Let us be realistic and see the world as it is. While our nation’s nuclear enterprise is currently safe, secure, ready and reliable, we are behind in nuclear modernization and that must change.
The United States has delayed modernizing the three legs of its nuclear deterrent, known as the Triad, for about 25 years. The Triad is comprised of intercontinental ballistic missiles (ICBMs), strategic bombers and ballistic missile submarines. Most of these platforms are several decades old and are beyond their planned service life, despite numerous upgrades and extensions.
It is essential we modernize our air, land and sea nuclear forces to guarantee our safety and security by regaining technological superiority over China and Russia. Why? Because nuclear deterrence is the foundation of our national defense and has prevented “major power” conflict for more than 70 years. Nuclear deterrence works!
In our backyard at Offutt Air Force Base in Bellevue, the U.S. Strategic Command’s new Command and Control Facility is critical to the nuclear command, control and communication operations of our nuclear Triad. This new facility became operational a little over a year ago, and is more than a new building; it is a strategic weapons system that provides StratCom and our nation with the capability needed to maintain and enhance our readiness.
Our Nebraska congressional delegation was a great help ensuring Offutt received supplemental funding to repair the extensive damage to this strategically important base caused by the flooding in 2019. We will most likely need their support again to help ensure our strategic nuclear forces receive the necessary funding to modernize them, so we can continue to effectively deter our adversaries.
We must maintain a nuclear force that is modern, ready, reliable and responsive to ensure deterrence never fails. We must retain all three attributes of the triad: survivability, flexibility and responsiveness. Credible nuclear deterrence communicates to our adversaries that their losses would be so devastating that it outweighs their benefit of attacking us.
This is about protecting our homeland, our allies and our way of life. To help prevent nuclear proliferation, the United States provides “nuclear umbrella” protection to over 30 allied countries with whom we have treaties, including NATO members and our Indo-Pacific allies of Japan, South Korea and Australia. As a global leader, we help protect the free world from dangerous adversaries.
Can we afford to modernize? A Congressional Budget Office report, “Projected Costs of U.S. Nuclear Forces from 2019 to 2028,” estimates the Department of Defense needs to invest $326 billion over the next 10 years to modernize the nuclear triad. It may seem like a lot of money, but it is only 6.4% of the defense budget at its peak, 3% for most defense budgetary years and less than 1% of our total federal budget. This is a modest percentage of our defense budget when measured against the catastrophic consequences of a major war or a nuclear war. Our nation can afford survival.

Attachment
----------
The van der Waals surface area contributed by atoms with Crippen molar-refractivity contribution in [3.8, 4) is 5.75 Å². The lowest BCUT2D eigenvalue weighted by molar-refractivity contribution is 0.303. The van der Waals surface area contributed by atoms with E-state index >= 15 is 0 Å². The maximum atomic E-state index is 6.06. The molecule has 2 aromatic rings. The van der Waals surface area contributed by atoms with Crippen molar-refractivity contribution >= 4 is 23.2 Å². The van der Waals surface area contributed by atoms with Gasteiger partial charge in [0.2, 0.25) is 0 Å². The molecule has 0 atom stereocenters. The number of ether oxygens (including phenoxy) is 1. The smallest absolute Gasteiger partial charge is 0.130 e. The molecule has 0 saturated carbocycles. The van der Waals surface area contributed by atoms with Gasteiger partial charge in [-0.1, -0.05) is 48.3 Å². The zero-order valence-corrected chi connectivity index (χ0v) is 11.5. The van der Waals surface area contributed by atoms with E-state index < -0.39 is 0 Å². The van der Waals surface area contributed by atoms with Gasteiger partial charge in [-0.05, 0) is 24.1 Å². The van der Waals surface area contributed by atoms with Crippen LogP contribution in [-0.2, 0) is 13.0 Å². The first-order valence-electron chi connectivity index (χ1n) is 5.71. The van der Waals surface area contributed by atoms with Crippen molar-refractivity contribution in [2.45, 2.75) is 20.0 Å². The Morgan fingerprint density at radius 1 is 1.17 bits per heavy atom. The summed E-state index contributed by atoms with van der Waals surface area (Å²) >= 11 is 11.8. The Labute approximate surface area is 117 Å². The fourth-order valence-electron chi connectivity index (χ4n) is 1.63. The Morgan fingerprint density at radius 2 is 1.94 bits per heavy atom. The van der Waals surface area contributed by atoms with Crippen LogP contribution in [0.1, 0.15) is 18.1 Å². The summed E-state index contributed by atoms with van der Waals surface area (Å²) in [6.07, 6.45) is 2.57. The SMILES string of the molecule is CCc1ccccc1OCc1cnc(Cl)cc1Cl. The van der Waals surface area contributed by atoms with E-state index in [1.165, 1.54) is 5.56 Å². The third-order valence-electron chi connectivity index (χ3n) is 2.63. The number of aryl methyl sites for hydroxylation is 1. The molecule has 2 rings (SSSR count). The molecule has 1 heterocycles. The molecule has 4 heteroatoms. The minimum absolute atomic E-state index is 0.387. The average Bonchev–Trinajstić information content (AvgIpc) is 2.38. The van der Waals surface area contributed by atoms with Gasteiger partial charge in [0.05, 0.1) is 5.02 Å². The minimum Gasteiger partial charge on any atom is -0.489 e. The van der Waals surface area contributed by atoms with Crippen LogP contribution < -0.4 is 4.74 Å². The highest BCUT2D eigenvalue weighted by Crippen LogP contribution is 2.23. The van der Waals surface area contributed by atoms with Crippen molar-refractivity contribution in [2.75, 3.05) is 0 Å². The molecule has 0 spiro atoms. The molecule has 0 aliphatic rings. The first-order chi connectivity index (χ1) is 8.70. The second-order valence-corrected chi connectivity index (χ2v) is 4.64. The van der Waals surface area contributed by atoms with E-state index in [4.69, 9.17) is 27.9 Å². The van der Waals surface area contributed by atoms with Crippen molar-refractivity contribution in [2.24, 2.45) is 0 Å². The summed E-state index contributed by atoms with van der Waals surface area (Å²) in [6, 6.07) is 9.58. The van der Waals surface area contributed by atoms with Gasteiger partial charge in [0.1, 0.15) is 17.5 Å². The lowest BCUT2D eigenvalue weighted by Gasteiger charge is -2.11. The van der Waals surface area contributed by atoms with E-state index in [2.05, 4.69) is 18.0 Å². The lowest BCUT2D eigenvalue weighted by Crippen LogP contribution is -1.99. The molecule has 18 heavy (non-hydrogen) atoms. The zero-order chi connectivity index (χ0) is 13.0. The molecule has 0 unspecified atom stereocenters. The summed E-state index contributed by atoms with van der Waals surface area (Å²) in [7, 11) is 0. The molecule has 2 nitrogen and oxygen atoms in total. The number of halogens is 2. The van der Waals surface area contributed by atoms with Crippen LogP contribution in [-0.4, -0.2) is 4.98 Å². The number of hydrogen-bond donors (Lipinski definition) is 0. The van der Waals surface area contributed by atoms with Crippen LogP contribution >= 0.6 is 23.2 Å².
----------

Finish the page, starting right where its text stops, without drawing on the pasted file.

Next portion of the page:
Effective strategic deterrence that ensures the defense of our nation and our allies is, in fact, affordable. We need to let our senators and representatives in Congress know nuclear modernization is vitally important to our country.
Our nuclear enterprise is currently safe, secure, ready and reliable. We need to modernize it now to reduce vulnerability to nuclear war, while maximizing adversary vulnerability. With strong, credible nuclear deterrence, we can continue to secure our nation, protect our allies and prevent the world’s most destructive weapons from ever being used again.
We can no longer delay. The United States has extended our current nuclear weapons, strategic platforms, nuclear command and control systems and supporting infrastructure well beyond their intended service life. We must replace them with modernized systems now. The United States cannot project power against a nuclear armed adversaries without a modernized, reliable nuclear force.
Timothy J. Burke is president and CEO of Omaha Public Power District and is Chairman of the Strategic Command Consultation Committee and the Offutt Advisory Council. He was appointed to the U.S. Air Force Civic Leaders Program by the Air Force chief of staff in 2018.